Wednesday, April 19, 2017

PICADO, PRUEBA WITH RECIPES FOR CHORIZO AND BLOOD SAUSAGE

Fried  blood sausage stuffing and choriera
Photo by: Lord-Williams
Eng a sample of  choriera (chorizo stuffing) or morcillera (blood sausage stuffing). Also, it is called (de) matanza (of the slaughter). It is fried and tasted for possible seasoning changes before stuffing the intestinal skins. [Serradilla. 1993:100: 146:147]

CHORIZO, THE MEDIEVAL SPANISH CHEF'S RECIPE
For 4 servings      

Ingredients
  
1 lb pork butt ground       
1 tsp coarse sea salt       
1 tsp white pepper 
1 tsp macerated murri[1]        
¼ c white wine[2]
2 garlic cloves mashed     
1 tsp nutmeg       
1 tbsp chopped cilantro       
1 tsp cinnamon 
1 tsp dried lavender mashed
1 tbsp flour      
washed sausage casings
string for tying 
¼ c virgin olive oil   

HONEY BLOOD SAUSAGE, THE MEDIEVAL MANUEL QUITIAN'S  CONCOCTION

Ingredients

Tying Sausage Links
Photo from: Lord-Williams
2 tbsp almonds
1 tbsp olive oil, plus oil for frying bread
2 blood sausages (optional)
1 tbsp pine kernels
½ tsp cloves
½ tsp cinnamon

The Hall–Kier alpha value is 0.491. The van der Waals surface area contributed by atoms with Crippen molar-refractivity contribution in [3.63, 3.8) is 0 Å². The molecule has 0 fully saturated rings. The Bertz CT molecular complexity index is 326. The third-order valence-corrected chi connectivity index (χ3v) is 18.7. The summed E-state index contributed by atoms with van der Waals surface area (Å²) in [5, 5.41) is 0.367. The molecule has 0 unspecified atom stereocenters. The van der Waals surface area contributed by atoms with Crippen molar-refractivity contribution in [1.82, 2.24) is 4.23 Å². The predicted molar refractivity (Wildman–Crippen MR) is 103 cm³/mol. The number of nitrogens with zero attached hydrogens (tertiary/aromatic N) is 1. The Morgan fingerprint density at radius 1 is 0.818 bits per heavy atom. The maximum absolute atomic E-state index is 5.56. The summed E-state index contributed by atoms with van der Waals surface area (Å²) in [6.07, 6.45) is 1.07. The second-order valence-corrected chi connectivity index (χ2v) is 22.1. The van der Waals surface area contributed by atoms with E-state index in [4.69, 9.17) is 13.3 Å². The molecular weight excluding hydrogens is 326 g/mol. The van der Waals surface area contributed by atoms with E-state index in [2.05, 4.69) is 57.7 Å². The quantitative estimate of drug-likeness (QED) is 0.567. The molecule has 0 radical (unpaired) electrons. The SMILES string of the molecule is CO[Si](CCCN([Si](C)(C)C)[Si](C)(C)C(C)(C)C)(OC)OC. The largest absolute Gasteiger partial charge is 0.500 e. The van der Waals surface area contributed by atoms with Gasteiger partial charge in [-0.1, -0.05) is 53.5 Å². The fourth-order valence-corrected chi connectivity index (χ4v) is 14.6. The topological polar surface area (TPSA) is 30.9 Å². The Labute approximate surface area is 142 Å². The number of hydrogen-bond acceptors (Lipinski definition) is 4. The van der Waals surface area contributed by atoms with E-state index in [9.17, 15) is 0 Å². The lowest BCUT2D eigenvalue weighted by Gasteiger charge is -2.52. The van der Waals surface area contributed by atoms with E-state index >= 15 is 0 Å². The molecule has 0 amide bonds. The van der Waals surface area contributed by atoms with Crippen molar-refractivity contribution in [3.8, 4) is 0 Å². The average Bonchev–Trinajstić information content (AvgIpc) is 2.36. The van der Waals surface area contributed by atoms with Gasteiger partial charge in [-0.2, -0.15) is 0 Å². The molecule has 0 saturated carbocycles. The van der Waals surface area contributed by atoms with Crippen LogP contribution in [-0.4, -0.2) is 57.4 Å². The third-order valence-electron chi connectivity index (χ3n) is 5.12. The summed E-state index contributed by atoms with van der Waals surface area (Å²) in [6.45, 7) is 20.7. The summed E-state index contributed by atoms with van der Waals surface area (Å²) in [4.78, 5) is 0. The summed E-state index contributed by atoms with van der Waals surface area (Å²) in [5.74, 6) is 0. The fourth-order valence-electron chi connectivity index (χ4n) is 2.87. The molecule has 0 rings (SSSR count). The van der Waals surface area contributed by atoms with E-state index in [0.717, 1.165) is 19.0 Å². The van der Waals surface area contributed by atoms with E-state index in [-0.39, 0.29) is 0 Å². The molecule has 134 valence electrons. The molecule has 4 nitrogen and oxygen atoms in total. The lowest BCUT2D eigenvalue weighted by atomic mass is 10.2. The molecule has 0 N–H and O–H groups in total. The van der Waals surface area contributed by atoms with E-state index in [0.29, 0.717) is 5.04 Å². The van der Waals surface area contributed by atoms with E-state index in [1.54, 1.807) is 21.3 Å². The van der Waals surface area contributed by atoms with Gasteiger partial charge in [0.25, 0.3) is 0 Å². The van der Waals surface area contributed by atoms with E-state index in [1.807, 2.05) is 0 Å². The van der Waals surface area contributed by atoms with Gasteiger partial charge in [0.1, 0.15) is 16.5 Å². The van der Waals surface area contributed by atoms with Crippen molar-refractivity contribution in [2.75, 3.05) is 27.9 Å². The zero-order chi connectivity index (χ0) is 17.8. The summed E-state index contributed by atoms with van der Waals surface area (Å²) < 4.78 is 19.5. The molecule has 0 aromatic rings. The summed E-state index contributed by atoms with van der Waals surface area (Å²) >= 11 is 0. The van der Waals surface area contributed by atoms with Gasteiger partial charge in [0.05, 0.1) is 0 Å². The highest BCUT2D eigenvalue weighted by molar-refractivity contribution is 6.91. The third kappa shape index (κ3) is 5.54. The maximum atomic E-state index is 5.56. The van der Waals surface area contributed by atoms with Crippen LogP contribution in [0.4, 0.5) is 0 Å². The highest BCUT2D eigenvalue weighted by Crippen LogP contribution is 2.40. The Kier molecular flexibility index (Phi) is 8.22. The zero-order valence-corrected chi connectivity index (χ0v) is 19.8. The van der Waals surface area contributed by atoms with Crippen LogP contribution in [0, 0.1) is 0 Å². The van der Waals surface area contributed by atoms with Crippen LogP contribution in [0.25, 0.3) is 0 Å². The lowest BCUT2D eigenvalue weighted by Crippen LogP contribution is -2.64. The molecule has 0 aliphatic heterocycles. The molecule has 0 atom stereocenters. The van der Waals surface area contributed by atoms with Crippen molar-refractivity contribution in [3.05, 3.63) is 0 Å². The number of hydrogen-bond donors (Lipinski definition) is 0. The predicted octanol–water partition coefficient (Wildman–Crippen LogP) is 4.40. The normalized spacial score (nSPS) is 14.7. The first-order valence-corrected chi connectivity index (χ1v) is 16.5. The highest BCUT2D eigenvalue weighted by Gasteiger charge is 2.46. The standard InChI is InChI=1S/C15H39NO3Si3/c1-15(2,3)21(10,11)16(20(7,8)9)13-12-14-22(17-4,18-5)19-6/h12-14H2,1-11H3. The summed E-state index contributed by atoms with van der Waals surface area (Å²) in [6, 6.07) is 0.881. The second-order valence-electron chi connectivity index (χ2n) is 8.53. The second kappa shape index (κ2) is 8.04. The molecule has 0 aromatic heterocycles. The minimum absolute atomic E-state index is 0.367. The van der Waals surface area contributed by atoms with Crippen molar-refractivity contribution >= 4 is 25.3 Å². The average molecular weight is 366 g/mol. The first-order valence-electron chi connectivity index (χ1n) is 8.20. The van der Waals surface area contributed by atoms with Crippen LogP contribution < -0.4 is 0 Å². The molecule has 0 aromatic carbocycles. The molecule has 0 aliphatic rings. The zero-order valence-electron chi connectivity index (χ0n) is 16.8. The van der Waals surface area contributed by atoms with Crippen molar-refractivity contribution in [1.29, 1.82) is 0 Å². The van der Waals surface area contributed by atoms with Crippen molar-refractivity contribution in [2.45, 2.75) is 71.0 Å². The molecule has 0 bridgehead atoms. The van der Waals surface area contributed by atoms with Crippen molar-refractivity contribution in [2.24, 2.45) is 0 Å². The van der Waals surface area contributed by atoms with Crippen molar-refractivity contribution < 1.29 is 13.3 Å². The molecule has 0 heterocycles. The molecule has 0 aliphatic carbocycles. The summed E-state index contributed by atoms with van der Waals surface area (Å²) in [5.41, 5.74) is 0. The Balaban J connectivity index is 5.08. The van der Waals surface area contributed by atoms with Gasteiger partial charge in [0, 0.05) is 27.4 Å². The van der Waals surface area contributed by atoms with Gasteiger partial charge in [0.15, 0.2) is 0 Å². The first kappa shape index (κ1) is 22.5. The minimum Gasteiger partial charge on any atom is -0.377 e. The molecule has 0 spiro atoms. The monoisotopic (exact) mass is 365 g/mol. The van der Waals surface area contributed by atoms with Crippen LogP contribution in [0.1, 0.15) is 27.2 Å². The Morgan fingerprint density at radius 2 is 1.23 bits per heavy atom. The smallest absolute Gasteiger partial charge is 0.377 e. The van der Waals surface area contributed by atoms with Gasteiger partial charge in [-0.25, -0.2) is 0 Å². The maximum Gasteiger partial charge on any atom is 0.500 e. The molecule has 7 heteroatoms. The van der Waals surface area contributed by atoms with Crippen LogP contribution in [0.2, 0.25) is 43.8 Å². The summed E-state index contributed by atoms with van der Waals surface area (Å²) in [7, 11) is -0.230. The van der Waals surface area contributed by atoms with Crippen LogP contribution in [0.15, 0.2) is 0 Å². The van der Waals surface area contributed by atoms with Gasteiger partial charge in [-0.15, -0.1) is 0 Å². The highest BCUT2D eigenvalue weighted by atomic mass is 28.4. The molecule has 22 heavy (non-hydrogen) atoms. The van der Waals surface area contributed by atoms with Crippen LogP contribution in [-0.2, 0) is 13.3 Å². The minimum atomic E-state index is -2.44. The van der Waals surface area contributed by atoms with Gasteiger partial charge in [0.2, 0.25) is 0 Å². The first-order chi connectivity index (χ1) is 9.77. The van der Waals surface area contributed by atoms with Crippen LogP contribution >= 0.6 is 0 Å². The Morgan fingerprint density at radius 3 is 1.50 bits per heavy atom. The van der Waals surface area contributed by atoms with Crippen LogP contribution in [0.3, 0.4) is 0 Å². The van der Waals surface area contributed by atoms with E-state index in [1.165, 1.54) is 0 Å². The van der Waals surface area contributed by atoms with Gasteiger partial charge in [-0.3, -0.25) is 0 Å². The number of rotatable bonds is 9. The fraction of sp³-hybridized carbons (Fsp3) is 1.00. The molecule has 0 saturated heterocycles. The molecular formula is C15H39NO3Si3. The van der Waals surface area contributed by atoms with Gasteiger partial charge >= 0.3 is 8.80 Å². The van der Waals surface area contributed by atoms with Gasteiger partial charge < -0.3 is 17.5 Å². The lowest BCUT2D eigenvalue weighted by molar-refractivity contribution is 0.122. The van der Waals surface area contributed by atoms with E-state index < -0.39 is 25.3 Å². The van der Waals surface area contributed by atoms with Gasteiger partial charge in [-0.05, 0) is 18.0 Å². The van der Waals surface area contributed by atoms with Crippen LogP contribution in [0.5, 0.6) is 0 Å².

2 egg yolks
3 tbsps honey
1 tbsp suet
8 thin slices of bread

Preparation

Boil almonds in water. Remove from heat and peel. Chop coarsely and set aside.

Heat olive oil in a frying pan. Remove sausage meat from casing and sautée. Add spices and nuts.  When toasted mix with egg yolks and add honey. Taste for sweetness. Add more honey if desired. Add suet and mix well.

Store refrigerated until ready to eat.

Thinly slice small pieces of bread and toast them.

At the same time warm the blood sausage mixture in a frying pan or microwave. When warm spread on bread and serve warm as hors d'oervres or dessert.

Boil almonds in water. Remove from heat and peel. Chop coarsely and set aside.

Black Blood Sausage and White Sausage
Ready to be topped and devoured
So yummy!!!
Photo by: Lord-Williams
Heat olive oil in a frying pan. Remove sausage meat from casing and sautée. Add spices and nuts.  When toasted mix with egg yolks and add honey. Taste for sweetness. Add more honey if desired. Add suet and mix well.

Store refrigerated until ready to eat.

Thinly slice small pieces of bread and toast them.

At the same time warm the blood sausage mixture in a frying pan or microwave. When warm spread on bread and serve warm as hors d'oervres or dessert.
_____________________________________
[1] See blog titled Almorí macerado published on August 29, 2012 for recipe.

[2] Paprika and cayenne pepper are not included as they are New World products. Wine is used instead.


Monday, April 17, 2017

PICADA WITH A SAVORY RECIPE FOR CHICKEN IN ALMOND SAUCE FROM THE 14TH CENTURY


Pounding a "Picada"
Photo by: Lord-Williams